My Books

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New Wave

Born in the U.S.A.

Happy Birthday U.S.A.!

Seems like only yesterday you were a rambunctious toddler, smashing into things and throwing tantrums if you didn’t get your way. But now, look at you! Reasoning calmly, debating respectfully, open-minded and bighearted, a nation any citizen would be proud to call her own.

Most of the time.

It’s true we’ve had our share of rough patches. Our comeuppances and cringe-inducing awkward moments. But here we are on the brink of another Independence Day, and, so far, we haven’t completely trashed the place. Yay us.

I could go on about how much work there is still to do, but nobody wants to hear a lecture at a party, so we’ll table that for now and concentrate on what is great about our scrappy happy country.

For starters, it’s still breathtakingly beautiful. I’ve sampled it from coast-to-coast, and there’s a lot of great scenery to be seen. Also great food to try, music to hear, events to take in, and plenty of folks willing to give you the benefit of the doubt before judging you solely on the basis of your hairstyle, apparel or accent.

I like that about Americans. At our best, we are a nation of independent-minded folks who live and let live. Up to a point.

Where we drop the ball, sometimes, is when we expect people of other nations to follow our lead, as if we and we alone know the right way to travel to wherever it is the good ship Earth is headed.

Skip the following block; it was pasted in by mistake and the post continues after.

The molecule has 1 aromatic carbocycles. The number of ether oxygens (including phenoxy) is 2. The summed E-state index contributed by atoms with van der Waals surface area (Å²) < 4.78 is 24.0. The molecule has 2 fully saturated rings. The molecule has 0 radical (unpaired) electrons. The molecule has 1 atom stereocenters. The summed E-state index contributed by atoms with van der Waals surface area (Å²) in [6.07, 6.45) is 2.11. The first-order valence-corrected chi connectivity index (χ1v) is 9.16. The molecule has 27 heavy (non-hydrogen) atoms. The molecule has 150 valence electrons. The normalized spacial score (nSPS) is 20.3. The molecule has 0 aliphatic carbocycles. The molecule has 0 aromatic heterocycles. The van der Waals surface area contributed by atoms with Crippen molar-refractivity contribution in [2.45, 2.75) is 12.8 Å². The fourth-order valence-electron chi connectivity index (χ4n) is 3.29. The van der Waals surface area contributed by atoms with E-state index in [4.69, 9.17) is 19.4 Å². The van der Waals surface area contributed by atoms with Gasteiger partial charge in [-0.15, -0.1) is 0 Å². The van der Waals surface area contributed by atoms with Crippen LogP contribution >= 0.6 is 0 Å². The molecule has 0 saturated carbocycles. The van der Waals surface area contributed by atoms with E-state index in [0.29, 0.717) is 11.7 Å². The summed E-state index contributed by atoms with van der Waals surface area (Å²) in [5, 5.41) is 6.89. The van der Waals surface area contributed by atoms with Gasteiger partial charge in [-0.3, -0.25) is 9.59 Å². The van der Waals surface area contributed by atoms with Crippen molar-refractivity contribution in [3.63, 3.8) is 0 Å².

I’m not convinced this is always the case. I believe wise and caring people can be found in every part of the planet, but they may not care to swallow the don’t-worry-be-happy pills that appear to be all the rage in this country at the moment. There’s stuff to worry about, people. And it’s a small planet. Problems way over there will inevitably cast a pall on the backyard picnic—it’s only a matter of time.

Back when the world seemed more united about the fractured border between right and wrong, George M. Cohan wrote his rousing ditty “Over There,” a patriotic tune that cast Americans as the natural heroes of the war of that time. It captured one of the ways we like to see ourselves—as righters of wrong, champions of the oppressed, liberators.

Lately that image has been smudged a bit by the complexities of the modern world. No one’s writing popular songs about Guantanamo.

But we’re trying to do better. And that, I feel, is worth celebrating. We’re still trying to live up to our own heroic myths.

This week we’ll gather in parks and backyards across the nation to enjoy burnt offerings, intoxicants, brass bands and fireworks. We’ll set aside our petty squabbles and take a moment to be thankful for all the things that bind us together under one flag. We’ll even try to sing our unsingable anthem, even if we have no ramparts o’er which to watch.

Yes, our United States will be blowing out the candles this week, but don’t get any ideas that we’re done growing. We’re still a rock ‘n’ roll nation, and we’re just getting the hang of this harmony thing.

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